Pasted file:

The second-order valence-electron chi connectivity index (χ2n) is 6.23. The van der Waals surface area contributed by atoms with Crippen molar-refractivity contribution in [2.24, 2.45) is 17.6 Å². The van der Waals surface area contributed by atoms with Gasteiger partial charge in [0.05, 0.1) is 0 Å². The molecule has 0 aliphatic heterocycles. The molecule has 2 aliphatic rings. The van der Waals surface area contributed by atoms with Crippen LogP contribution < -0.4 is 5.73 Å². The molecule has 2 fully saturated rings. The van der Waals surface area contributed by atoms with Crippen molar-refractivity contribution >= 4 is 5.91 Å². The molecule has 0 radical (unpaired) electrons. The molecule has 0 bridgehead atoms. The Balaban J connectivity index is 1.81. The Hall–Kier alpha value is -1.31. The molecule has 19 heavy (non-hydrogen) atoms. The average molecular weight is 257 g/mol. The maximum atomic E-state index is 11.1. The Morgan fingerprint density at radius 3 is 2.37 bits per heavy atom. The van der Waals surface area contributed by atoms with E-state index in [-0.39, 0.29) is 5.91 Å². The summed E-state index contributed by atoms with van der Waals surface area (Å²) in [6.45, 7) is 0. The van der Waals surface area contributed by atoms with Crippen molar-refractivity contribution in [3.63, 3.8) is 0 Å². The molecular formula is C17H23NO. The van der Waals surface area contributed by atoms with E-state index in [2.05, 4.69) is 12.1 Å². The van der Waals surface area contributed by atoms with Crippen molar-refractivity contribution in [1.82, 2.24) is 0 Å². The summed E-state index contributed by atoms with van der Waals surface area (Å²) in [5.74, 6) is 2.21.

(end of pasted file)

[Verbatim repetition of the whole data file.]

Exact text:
The second-order valence-electron chi connectivity index (χ2n) is 6.23. The van der Waals surface area contributed by atoms with Crippen molar-refractivity contribution in [2.24, 2.45) is 17.6 Å². The van der Waals surface area contributed by atoms with Gasteiger partial charge in [0.05, 0.1) is 0 Å². The molecule has 0 aliphatic heterocycles. The molecule has 2 aliphatic rings. The van der Waals surface area contributed by atoms with Crippen LogP contribution < -0.4 is 5.73 Å². The molecule has 2 fully saturated rings. The van der Waals surface area contributed by atoms with Crippen molar-refractivity contribution >= 4 is 5.91 Å². The molecule has 0 radical (unpaired) electrons. The molecule has 0 bridgehead atoms. The Balaban J connectivity index is 1.81. The Hall–Kier alpha value is -1.31. The molecule has 19 heavy (non-hydrogen) atoms. The average molecular weight is 257 g/mol. The maximum atomic E-state index is 11.1. The Morgan fingerprint density at radius 3 is 2.37 bits per heavy atom. The van der Waals surface area contributed by atoms with E-state index in [-0.39, 0.29) is 5.91 Å². The summed E-state index contributed by atoms with van der Waals surface area (Å²) in [6.45, 7) is 0. The van der Waals surface area contributed by atoms with Crippen molar-refractivity contribution in [3.63, 3.8) is 0 Å². The molecular formula is C17H23NO. The van der Waals surface area contributed by atoms with E-state index in [2.05, 4.69) is 12.1 Å². The van der Waals surface area contributed by atoms with Crippen molar-refractivity contribution in [1.82, 2.24) is 0 Å². The summed E-state index contributed by atoms with van der Waals surface area (Å²) in [5.74, 6) is 2.21.